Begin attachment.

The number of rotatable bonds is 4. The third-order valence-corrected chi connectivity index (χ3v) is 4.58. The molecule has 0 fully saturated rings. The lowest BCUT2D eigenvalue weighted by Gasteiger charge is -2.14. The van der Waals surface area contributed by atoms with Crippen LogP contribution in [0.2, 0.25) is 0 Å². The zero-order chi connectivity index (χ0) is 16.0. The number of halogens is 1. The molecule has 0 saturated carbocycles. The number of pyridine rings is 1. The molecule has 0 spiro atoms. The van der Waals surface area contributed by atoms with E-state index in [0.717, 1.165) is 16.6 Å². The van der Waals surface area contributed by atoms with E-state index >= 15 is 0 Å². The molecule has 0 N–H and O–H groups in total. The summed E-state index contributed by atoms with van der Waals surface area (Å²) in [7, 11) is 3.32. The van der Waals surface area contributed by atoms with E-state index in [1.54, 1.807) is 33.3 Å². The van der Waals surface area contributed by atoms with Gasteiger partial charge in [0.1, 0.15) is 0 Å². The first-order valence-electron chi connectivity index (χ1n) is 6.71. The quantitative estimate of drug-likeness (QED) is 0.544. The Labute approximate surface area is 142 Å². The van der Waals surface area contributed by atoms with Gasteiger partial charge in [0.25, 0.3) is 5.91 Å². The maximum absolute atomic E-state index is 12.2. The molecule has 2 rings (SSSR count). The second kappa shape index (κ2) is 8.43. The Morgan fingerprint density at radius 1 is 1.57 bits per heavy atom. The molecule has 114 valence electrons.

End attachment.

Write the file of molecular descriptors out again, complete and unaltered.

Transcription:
The number of rotatable bonds is 4. The third-order valence-corrected chi connectivity index (χ3v) is 4.58. The molecule has 0 fully saturated rings. The lowest BCUT2D eigenvalue weighted by Gasteiger charge is -2.14. The van der Waals surface area contributed by atoms with Crippen LogP contribution in [0.2, 0.25) is 0 Å². The zero-order chi connectivity index (χ0) is 16.0. The number of halogens is 1. The molecule has 0 saturated carbocycles. The number of pyridine rings is 1. The molecule has 0 spiro atoms. The van der Waals surface area contributed by atoms with E-state index in [0.717, 1.165) is 16.6 Å². The van der Waals surface area contributed by atoms with E-state index >= 15 is 0 Å². The molecule has 0 N–H and O–H groups in total. The summed E-state index contributed by atoms with van der Waals surface area (Å²) in [7, 11) is 3.32. The van der Waals surface area contributed by atoms with E-state index in [1.54, 1.807) is 33.3 Å². The van der Waals surface area contributed by atoms with Gasteiger partial charge in [0.1, 0.15) is 0 Å². The first-order valence-electron chi connectivity index (χ1n) is 6.71. The quantitative estimate of drug-likeness (QED) is 0.544. The Labute approximate surface area is 142 Å². The van der Waals surface area contributed by atoms with Gasteiger partial charge in [0.25, 0.3) is 5.91 Å². The maximum absolute atomic E-state index is 12.2. The molecule has 2 rings (SSSR count). The second kappa shape index (κ2) is 8.43. The Morgan fingerprint density at radius 1 is 1.57 bits per heavy atom. The molecule has 114 valence electrons.